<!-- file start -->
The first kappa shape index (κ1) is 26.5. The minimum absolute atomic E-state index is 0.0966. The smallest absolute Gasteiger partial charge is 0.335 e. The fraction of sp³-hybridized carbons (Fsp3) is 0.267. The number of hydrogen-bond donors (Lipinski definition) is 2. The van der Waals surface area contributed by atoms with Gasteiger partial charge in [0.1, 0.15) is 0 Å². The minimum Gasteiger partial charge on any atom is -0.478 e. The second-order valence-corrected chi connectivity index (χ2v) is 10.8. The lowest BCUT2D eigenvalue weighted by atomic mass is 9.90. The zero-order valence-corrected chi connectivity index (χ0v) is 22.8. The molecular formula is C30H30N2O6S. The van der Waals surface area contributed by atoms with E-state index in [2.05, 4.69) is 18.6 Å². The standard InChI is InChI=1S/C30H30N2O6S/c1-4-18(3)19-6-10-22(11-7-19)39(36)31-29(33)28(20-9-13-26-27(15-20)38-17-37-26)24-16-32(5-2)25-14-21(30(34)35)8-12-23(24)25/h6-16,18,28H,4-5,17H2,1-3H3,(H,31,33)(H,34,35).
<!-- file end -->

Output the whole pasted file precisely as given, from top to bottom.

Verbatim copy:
The first kappa shape index (κ1) is 26.5. The minimum absolute atomic E-state index is 0.0966. The smallest absolute Gasteiger partial charge is 0.335 e. The fraction of sp³-hybridized carbons (Fsp3) is 0.267. The number of hydrogen-bond donors (Lipinski definition) is 2. The van der Waals surface area contributed by atoms with Gasteiger partial charge in [0.1, 0.15) is 0 Å². The minimum Gasteiger partial charge on any atom is -0.478 e. The second-order valence-corrected chi connectivity index (χ2v) is 10.8. The lowest BCUT2D eigenvalue weighted by atomic mass is 9.90. The zero-order valence-corrected chi connectivity index (χ0v) is 22.8. The molecular formula is C30H30N2O6S. The van der Waals surface area contributed by atoms with E-state index in [2.05, 4.69) is 18.6 Å². The standard InChI is InChI=1S/C30H30N2O6S/c1-4-18(3)19-6-10-22(11-7-19)39(36)31-29(33)28(20-9-13-26-27(15-20)38-17-37-26)24-16-32(5-2)25-14-21(30(34)35)8-12-23(24)25/h6-16,18,28H,4-5,17H2,1-3H3,(H,31,33)(H,34,35).